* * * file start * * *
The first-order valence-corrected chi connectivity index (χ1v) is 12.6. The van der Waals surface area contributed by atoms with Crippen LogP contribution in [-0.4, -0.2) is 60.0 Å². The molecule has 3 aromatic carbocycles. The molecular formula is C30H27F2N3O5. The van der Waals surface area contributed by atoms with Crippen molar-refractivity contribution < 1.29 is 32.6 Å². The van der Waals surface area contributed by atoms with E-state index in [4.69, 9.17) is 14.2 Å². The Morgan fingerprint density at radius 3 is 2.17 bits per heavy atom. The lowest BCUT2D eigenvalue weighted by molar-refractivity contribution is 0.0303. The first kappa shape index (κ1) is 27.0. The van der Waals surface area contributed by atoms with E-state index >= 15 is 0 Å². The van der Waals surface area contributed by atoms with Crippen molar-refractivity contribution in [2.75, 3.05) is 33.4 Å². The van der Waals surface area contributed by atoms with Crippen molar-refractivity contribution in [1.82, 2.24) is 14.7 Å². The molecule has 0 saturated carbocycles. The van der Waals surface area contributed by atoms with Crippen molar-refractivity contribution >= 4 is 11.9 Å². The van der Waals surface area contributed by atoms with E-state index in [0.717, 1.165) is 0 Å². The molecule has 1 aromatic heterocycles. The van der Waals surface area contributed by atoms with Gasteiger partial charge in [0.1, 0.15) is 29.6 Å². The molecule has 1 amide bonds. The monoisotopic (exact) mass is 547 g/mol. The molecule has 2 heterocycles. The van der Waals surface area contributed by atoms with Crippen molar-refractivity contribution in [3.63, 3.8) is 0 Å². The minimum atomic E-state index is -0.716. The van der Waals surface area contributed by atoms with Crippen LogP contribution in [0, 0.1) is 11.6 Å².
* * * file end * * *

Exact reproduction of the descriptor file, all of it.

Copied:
The first-order valence-corrected chi connectivity index (χ1v) is 12.6. The van der Waals surface area contributed by atoms with Crippen LogP contribution in [-0.4, -0.2) is 60.0 Å². The molecule has 3 aromatic carbocycles. The molecular formula is C30H27F2N3O5. The van der Waals surface area contributed by atoms with Crippen molar-refractivity contribution < 1.29 is 32.6 Å². The van der Waals surface area contributed by atoms with E-state index in [4.69, 9.17) is 14.2 Å². The Morgan fingerprint density at radius 3 is 2.17 bits per heavy atom. The lowest BCUT2D eigenvalue weighted by molar-refractivity contribution is 0.0303. The first kappa shape index (κ1) is 27.0. The van der Waals surface area contributed by atoms with E-state index >= 15 is 0 Å². The van der Waals surface area contributed by atoms with Crippen molar-refractivity contribution in [2.75, 3.05) is 33.4 Å². The van der Waals surface area contributed by atoms with Crippen molar-refractivity contribution in [1.82, 2.24) is 14.7 Å². The molecule has 0 saturated carbocycles. The van der Waals surface area contributed by atoms with Crippen molar-refractivity contribution >= 4 is 11.9 Å². The van der Waals surface area contributed by atoms with E-state index in [0.717, 1.165) is 0 Å². The molecule has 1 aromatic heterocycles. The van der Waals surface area contributed by atoms with Gasteiger partial charge in [0.1, 0.15) is 29.6 Å². The molecule has 1 amide bonds. The monoisotopic (exact) mass is 547 g/mol. The molecule has 2 heterocycles. The van der Waals surface area contributed by atoms with Crippen molar-refractivity contribution in [3.63, 3.8) is 0 Å². The minimum atomic E-state index is -0.716. The van der Waals surface area contributed by atoms with Crippen LogP contribution in [0, 0.1) is 11.6 Å².